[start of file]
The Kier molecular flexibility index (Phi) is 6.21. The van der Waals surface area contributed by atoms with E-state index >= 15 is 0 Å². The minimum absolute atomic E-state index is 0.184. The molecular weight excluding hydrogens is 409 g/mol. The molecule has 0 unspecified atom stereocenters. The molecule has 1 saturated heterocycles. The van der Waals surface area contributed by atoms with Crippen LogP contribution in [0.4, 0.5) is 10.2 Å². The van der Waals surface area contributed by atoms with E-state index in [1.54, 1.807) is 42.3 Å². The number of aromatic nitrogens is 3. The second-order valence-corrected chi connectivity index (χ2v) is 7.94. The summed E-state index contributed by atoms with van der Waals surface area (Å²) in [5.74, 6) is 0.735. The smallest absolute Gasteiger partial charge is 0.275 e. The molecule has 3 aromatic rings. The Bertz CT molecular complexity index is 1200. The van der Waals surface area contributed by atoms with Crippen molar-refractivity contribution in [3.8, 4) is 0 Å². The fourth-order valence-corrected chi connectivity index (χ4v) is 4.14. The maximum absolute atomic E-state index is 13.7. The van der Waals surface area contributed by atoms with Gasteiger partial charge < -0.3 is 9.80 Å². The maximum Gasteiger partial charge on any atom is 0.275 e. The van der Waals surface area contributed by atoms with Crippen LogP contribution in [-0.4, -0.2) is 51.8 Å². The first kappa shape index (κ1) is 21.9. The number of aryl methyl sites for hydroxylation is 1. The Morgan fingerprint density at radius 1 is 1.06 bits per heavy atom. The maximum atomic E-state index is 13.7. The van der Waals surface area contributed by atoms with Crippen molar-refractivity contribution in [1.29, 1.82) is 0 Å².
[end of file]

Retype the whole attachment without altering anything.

The Kier molecular flexibility index (Phi) is 6.21. The van der Waals surface area contributed by atoms with E-state index >= 15 is 0 Å². The minimum absolute atomic E-state index is 0.184. The molecular weight excluding hydrogens is 409 g/mol. The molecule has 0 unspecified atom stereocenters. The molecule has 1 saturated heterocycles. The van der Waals surface area contributed by atoms with Crippen LogP contribution in [0.4, 0.5) is 10.2 Å². The van der Waals surface area contributed by atoms with E-state index in [1.54, 1.807) is 42.3 Å². The number of aromatic nitrogens is 3. The second-order valence-corrected chi connectivity index (χ2v) is 7.94. The summed E-state index contributed by atoms with van der Waals surface area (Å²) in [5.74, 6) is 0.735. The smallest absolute Gasteiger partial charge is 0.275 e. The molecule has 3 aromatic rings. The Bertz CT molecular complexity index is 1200. The van der Waals surface area contributed by atoms with Crippen molar-refractivity contribution in [3.8, 4) is 0 Å². The fourth-order valence-corrected chi connectivity index (χ4v) is 4.14. The maximum absolute atomic E-state index is 13.7. The van der Waals surface area contributed by atoms with Gasteiger partial charge < -0.3 is 9.80 Å². The maximum Gasteiger partial charge on any atom is 0.275 e. The van der Waals surface area contributed by atoms with Crippen LogP contribution in [-0.4, -0.2) is 51.8 Å². The first kappa shape index (κ1) is 21.9. The number of aryl methyl sites for hydroxylation is 1. The Morgan fingerprint density at radius 1 is 1.06 bits per heavy atom. The maximum atomic E-state index is 13.7. The van der Waals surface area contributed by atoms with Crippen molar-refractivity contribution in [1.29, 1.82) is 0 Å².